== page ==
3. Joe Otten says :

    Surely Labour’s core constituency, whatever that is (a particular kind of middle class I guess) are by definition the people who will keep voting Labour whatever.

    I agree with Plumbus that the kind of shallow visceral identity politics that has defined the Labour and Conservative parties is breaking down and we would do well not to try to perpetuate it.


  4. darrellgoodliffe says :


    Not necessarily; I would define a Labour core constituency inclusive of the bulk of the working classes upto somewhere like c2’s (i believe that is lower/middle class) though I think in practice the middle classes constitute most of the ‘swing’ vote which goes which way it’s think its best interest lies.

    I dont necessarily agree; it’s collapsing in a negative way and in extremis you can see the results of that in the rise of the BNP (who create a negative identity that core Labour voters can buy into) so I am not inclined to see this as a wholly good thing. Identity can have positive aspects like cohering communities too and it would be wrong to collapse into some anarchistic view that identities are wholly negative and imprisoning.


  5. Joe Otten says :

    I’m not suggesting there is anything wrong with identities, rather with identity politics – of which the BNP is a fine example. The BNP does working class identity politics better than Labour because Labour is largely middle class. And we are even more middle class than that.

    It would be great to have a class-based core vote like Labour and the Tories do, but you don’t acquire such a thing by having all the right policies – people are not so fickle. Rather it is a historical relic like the core support of a football team. So I cheer its decline.


  6. darrellgoodliffe says :


    Well to be totally honest I reject the notion that the BNP represent an authentic voice of working class identity. In fact, I would argue they represent the reverse of that; its negative image and negation. For sure, they represent a section of opinion within it and its one that has gained currency wider than it normally would given the circumstances and given the actions of the Labour Party which you rightly cite.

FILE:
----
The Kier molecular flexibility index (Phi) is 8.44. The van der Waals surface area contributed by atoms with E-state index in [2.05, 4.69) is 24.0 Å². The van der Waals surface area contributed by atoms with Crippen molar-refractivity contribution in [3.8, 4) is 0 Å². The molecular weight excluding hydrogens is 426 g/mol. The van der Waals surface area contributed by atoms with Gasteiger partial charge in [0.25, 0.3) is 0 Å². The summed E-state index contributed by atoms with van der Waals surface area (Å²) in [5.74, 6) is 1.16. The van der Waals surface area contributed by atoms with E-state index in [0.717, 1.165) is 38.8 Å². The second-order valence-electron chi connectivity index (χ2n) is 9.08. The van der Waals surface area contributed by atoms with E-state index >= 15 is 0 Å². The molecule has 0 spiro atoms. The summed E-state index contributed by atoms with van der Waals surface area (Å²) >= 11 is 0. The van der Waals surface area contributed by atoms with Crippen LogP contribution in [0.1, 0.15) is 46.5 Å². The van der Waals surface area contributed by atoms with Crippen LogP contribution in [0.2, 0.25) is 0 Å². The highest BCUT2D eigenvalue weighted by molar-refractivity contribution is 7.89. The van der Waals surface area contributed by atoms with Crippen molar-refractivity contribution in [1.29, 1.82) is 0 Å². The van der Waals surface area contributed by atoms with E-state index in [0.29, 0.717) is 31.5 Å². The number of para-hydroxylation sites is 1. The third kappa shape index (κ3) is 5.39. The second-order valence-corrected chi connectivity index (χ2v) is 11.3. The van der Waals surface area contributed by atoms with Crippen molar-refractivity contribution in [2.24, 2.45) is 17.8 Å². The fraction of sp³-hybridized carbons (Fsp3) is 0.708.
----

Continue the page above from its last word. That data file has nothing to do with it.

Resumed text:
Agreed I have said this on many occasions. It is not a historical relic; we do not live in some kind of post-modern utopia where class simply doesnt matter. Without it we are subject to the same fickle whims that you rightly decry.


  7. Joe Otten says :

    I’m not sure what authenticity means in this context. There is as much diversity of opinion in the working class as there is in any other class.

    The idea of an identity being coterminous with a group of homogenous interests or values is exactly what I’m complaining about.


  8. darrellgoodliffe says :


    Agreed there is a diversity of opinion it just seemed to me what you were implying; when you said “the BNP does working class identity better than Labour” as if they were somehow the ‘true’ voice of the working class as opposed to Labour who were/are not.

    It’s only natural that they do so and my contention that has both positive and negative sides.


  9. Joe Otten says :

    Ah I see the misunderstanding. No I see identity politics as inherently a cynical exercise, and how well you do it a question of using the tools effectively.


Trackbacks / Pingbacks

  1. Identity politics…..a cynical exercise? « Moments of Clarity - October 15, 2009